How to Maximize Your Hotel's Chances of Insurance Recovery in The Face of a TVPRA Lawsuit
By Mikaela Whitman Partner, Pasich LLP | December 2022
Co-authored by Arianna Young, Managing Associate, Pasich
According to the Labor Organization Board, in 2017 there were 24.9 million victims of human trafficking worldwide. Human trafficking has become a serious concern not only for those victims and their families, but for those in industries that could arguably benefit from the human trafficking enterprises.
The primary reason for this exposure is that in 2008 the Trafficking Victim Protection Act (TVPA) was amended to allow victims of a trafficking to file a claim against any entity that "knew or should have known" that it was profiting from human trafficking, even if the entity did not engage in trafficking itself.
The industries especially at risk from TVPA lawsuits include the hospitality industry, entities relying on a foreign supply chain, social media providers and construction. In fact, per the Human Trafficking Institute's 2020 Federal Human Trafficking Report, nearly half of the 149 defendants who were sued for sex trafficking in 2020 were hotels.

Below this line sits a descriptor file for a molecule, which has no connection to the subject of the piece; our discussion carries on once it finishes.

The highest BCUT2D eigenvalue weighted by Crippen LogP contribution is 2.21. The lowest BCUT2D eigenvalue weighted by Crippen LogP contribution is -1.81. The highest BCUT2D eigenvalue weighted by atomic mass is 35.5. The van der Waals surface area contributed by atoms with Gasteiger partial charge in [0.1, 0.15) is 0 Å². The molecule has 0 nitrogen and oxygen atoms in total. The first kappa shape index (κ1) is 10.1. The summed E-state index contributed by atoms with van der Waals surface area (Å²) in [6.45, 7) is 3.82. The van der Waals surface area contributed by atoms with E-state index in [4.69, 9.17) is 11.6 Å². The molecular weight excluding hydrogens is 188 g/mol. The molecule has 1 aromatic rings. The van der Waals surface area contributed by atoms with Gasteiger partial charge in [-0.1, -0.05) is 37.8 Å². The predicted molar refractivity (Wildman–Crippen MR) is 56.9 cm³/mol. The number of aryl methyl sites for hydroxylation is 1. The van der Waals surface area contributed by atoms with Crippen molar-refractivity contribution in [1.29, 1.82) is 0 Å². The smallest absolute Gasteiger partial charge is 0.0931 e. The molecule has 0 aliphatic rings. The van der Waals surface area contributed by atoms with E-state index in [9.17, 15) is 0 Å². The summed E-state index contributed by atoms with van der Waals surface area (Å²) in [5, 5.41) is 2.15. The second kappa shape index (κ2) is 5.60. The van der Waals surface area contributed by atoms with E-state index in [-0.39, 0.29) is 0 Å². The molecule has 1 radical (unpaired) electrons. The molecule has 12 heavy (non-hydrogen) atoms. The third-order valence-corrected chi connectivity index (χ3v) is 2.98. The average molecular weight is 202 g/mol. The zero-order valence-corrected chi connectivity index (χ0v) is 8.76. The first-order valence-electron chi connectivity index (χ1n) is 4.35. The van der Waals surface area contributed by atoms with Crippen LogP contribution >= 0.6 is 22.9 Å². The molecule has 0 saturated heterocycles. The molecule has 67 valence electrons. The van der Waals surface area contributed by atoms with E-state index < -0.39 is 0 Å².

As a result of this exposure, these industries, and especially the hospitality industry, should consider what insurance coverage could be available for TVPA and related claims. Depending on the facts of the case, the matter may involve allegations of bodily injury, negligence or false imprisonment, each of which could trigger distinct insurance coverages.
With increasing frequency, the hotel industry is facing liability and losses related to human trafficking claims. A primary source of this exposure is lawsuits brought under the Trafficking Victim Protection Reauthorization Act (TVPRA). The TVPRA, which was passed by Congress in 2003, established a private right of action for human trafficking victims against their traffickers and facilitators. In 2008, the TVPRA was amended to allow recovery against anyone who "knowingly benefits, financially or by receiving anything of value from participation in a venture that the person knew or should have known" was engaging in trafficking. 18 U.S.C. § 1595 (a).